The logic

The overarching story is based on the blueprint’s sub-factors for Connection, one of the capabilities promoted, and all passages and decisions are backed by supported (and expected) behaviours.

During the activity we track two variables, CONNECTION and TIME. They are points you may gain or lose in every decision you make. For instance, at some point you’re given the option to get to know more about your team members. If you choose to do so, you’ll lose time points (time invest). However, connection points may be rewarded.

Based on your score, you’re presented with one of four results, from nailing the project to failing not going to the summit at all. Also, based on performance, 70:20 activities are recommended.

The result

The activity is still new, so it’s early to pull any definitive data out. However, the reports already show we’re off to a good start. The majority of the learners (leaders) enjoyed the overall activity and they find the awareness gained will be useful in their jobs. The feedback rate went up to 46%, that’s far more than any other training we have in-house. Also, importantly, the vast majority (83%) liked the way the activity was presented. 

I’m very excited to participate in this new approach, be able to introduce game based activities to Council and work alongside high caliber learning professionals to bring leaders training that is engaging and fun to play yet serious enough to make it to the official Leadership Academy. 

City of Tea Tree Gully visual ID

City of Tea Tree Gully visual ID

I just spent the last month and a bit helping the communication team at the city of Tea Tree Gully council sort out their visual and corporate identity. I have to say, I was surprised.

From other people, I know that work with councils, the impression I had is that things are generally (too) slow, I thought I’d fighting bureaucracy and quickly start hitting walls. Instead, I met a dynamic team, young and young at heart, they took me in as part of the team from day one, and together we worked. In the course of 5 weeks, we fixed the brand style guide, signage, events collateral, the mascot team for Waterworld, their website new look, intranet, asset management system and more. Few! It was full-on, but it was fun.

Design is collaborative

Coming from a creative agency background, I was quite used with ridiculous deadlines, with everything being for yesterday. Top that with two direct managers, one older and insecure yet arrogant, the other young and overly ambitious – both incredibly arrogant, fresh graduates, ready to treat everyone on their level or below like dirt, for no good reason. So this time, joining a friendly team in such an open and collaborative environment, was just bliss, like fresh air.

For this reason, I can say my first experience with working within the Council was great, and I have the communication team to thank for. I understand some of the designs proposed may take a long time to be implemented, if ever, but in the end, it was fun taking on the challenge and working alongside professionals who truly understand the meaning of teamwork, inclusion and collaboration. Thank you CTTG team.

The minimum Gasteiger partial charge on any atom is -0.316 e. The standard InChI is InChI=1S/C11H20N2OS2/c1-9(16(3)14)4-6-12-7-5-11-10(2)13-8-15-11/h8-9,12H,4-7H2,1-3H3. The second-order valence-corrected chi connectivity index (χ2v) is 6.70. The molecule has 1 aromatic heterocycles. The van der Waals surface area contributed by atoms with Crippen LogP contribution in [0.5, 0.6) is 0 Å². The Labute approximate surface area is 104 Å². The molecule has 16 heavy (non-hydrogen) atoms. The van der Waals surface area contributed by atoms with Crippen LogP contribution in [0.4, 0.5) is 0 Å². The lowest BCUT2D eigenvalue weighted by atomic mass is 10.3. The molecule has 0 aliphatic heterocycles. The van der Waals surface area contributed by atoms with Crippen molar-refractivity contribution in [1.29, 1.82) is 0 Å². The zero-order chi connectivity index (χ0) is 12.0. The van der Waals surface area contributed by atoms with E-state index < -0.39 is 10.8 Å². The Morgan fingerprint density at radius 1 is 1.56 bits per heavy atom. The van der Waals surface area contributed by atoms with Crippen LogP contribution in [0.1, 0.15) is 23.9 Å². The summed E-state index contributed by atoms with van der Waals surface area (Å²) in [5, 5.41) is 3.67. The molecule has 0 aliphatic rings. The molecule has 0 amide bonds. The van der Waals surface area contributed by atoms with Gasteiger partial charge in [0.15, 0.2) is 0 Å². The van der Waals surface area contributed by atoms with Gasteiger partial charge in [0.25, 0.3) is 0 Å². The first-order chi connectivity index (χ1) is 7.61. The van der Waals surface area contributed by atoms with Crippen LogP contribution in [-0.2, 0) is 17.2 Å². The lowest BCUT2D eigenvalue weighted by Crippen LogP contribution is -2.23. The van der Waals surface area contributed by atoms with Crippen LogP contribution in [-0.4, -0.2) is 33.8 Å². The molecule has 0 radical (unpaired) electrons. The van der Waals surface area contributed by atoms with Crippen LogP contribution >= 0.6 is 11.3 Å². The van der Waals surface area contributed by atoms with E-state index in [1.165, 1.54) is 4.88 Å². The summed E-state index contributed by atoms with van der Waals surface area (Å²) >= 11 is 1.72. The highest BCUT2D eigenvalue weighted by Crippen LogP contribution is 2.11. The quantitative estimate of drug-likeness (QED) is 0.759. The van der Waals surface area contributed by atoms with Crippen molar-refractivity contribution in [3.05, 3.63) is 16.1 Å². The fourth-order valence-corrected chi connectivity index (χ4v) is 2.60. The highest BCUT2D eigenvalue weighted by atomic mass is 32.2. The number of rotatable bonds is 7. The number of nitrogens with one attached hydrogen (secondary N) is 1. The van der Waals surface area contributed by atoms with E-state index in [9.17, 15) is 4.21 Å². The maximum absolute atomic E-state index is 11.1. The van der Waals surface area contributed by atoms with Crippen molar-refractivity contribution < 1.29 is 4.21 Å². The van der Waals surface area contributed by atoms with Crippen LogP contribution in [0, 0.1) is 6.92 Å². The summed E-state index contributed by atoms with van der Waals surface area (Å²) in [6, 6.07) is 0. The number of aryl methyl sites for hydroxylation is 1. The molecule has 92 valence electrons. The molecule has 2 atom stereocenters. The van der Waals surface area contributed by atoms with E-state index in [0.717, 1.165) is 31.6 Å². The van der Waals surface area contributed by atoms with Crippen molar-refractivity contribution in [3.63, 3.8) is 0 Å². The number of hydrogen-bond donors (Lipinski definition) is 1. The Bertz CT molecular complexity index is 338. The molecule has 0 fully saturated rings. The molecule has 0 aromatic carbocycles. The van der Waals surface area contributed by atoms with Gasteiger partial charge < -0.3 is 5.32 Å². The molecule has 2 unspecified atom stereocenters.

Dean Yeagle’s cartoon head

Dean Yeagle’s cartoon head

This is the end result of a 3D character I did, based on a speed sculpting tutorial from Shane Olson and a sketch made by Dean Yeagle. It’s also my debut in working with Dynamesh geometry, a pretty amazing tool. I’ve worked on many 3D character before but nothing like this one, with the speed and flexibility it offers. Below, a work in progress.


If you don’t know what Dynamesh is, in short, it’s a technology that allows you to re-design the geometry on a 3D model, on the fly, re-mesh it, as if you’re working with real clay – although you could also say it feels a bit like magic. It’s been years, I’ve been hearing how great it is and now I finally got to have a taste of its power. So good.

More info for those who work with or are studying ZBrush

I’ve been working on this cartoon character for weeks, not because it’s super difficult or anything – but because I couldn’t figure out why PolyPaint wasn’t working. If you search the internet, most posts discussing this issue will tell you it’s because the layer is on record mode. But I haven’t had setup any layer, let alone activated record mode, so no clear answer to me. Long story short, the problem was that, for whatever reason, my brush was using the secondary colour, which as white.

Turns out, white colour won’t show at all, no matter which shader you’re using, so it seems to act more like an eraser rather than white ink. Ok, you’re probably thinking “rookie mistake”, but… ok yes, I see now that was rookie. However, on my defence I will say, that’s not intuitive. I did post the issue on both PluralSight, where I got the tutorial from, and also Facebook and GooglePlus. I got one good answer from the tutorial owner, which didn’t solve the problem, and not one answer with a plausible solution from the social media.

So there it is, if you were stuck with PolyPaint like I was, try checking your secondary colour. Or try painting with OPTION key pressed. Hope it helps someone else too.

BioGuard Xmas e-Card 2012

BioGuard Xmas e-Card 2012

An interactive festive season e-card I built for BioLab. Delegates could enter combinations of names and email addresses. This would fire an invitation email with a link to the e-card. The card itself was a short animation with a happy ending showing Santa, having a barbecue with friends by the pool.